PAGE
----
Virginia Giuffre’s civil action alleging the Duke of York of sexually assaulting her when she was under the age of 18 is being questioned by a lawyer representing Britain’s Prince Andrew.
Andrew Brettler, a lawyer for Giuffre, said in a filing with the United States District Court in Manhattan that “recently discovered evidence” suggested the court lacked jurisdiction because Giuffre has lived in Australia for the majority of the last two decades and cannot prove she lived in Colorado as she claimed in her complaint.
The prince’s submission comes ahead of a hearing planned for January 4, 2022, before U.S. District Judge Lewis Kaplan on whether Giuffre’s case should be dismissed.
Giuffre’s lawyers did not reply to demands for comment right away.
Giuffre, 38, accused Andrew of forcing her to have sex in the London house of Ghislaine Maxwell, a longtime associate of financier Jeffrey Epstein, and abusing her at Epstein’s homes in Manhattan and the United States Virgin Islands more than two decades ago.
Andrew, 61, has denied Giuffre’s claims, and accused her of trying to profit from accusations against Epstein and people who knew him. The prince has not been charged with crimes. Giuffre is seeking unspecified damages.
Federal courts may assert “diversity jurisdiction” over lawsuits when no plaintiff shares a state of citizenship with any defendant.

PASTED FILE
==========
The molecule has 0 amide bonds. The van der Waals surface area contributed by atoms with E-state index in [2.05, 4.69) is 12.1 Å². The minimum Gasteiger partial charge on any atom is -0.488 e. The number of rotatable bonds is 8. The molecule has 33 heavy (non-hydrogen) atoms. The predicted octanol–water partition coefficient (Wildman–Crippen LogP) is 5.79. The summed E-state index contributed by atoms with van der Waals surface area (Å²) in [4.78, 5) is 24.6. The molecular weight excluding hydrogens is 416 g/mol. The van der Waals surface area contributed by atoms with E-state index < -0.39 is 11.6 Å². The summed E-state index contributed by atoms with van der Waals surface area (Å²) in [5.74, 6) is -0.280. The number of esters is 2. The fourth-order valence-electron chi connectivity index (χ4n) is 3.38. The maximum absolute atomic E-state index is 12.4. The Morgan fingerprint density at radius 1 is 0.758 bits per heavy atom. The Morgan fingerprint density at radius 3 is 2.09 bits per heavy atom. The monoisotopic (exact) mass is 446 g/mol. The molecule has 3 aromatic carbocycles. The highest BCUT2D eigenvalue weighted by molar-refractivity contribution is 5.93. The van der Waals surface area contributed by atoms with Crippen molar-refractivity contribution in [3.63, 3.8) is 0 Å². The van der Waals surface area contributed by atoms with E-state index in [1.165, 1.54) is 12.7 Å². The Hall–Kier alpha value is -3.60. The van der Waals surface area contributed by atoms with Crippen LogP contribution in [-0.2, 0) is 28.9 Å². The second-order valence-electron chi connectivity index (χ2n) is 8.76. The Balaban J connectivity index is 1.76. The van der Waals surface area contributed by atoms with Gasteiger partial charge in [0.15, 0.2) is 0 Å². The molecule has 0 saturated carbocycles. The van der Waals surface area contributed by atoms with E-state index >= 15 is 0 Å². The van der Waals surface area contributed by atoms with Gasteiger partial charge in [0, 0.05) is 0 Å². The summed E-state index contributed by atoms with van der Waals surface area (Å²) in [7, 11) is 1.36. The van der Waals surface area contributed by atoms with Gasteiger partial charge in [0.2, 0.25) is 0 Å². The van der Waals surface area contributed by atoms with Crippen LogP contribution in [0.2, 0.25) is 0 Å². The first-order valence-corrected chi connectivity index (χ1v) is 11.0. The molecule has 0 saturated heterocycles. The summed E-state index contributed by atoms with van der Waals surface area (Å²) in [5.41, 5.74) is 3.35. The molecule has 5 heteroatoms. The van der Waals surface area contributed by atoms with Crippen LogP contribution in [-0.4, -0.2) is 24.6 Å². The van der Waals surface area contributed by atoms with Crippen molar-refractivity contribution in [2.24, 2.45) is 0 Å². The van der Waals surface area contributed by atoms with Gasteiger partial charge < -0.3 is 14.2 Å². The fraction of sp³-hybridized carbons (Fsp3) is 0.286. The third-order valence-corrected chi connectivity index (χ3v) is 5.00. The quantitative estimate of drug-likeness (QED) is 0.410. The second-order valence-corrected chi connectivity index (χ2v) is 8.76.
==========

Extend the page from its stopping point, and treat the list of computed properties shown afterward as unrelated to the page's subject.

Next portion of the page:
Brettler said Giuffre failed this test because she has not lived in Colorado since at least 2019, and it was “long-established” that U.S. citizens who permanently resided abroad cannot invoke diversity jurisdiction.
He also suggested that Giuffre made a “calculated move to support her specious claim” of Colorado residency by registering to vote there, using her mother’s and stepfather’s mailing address, in February 2020.
“Without being able to satisfy the requirements for diversity jurisdiction, the court lacks subject matter jurisdiction over this dispute and must dismiss the action as a matter of law,” Brettler wrote.
Andrew wants to halt the gathering of evidence until the jurisdictional issue is resolved, and is seeking “limited” discovery to determine whether Giuffre can sue him.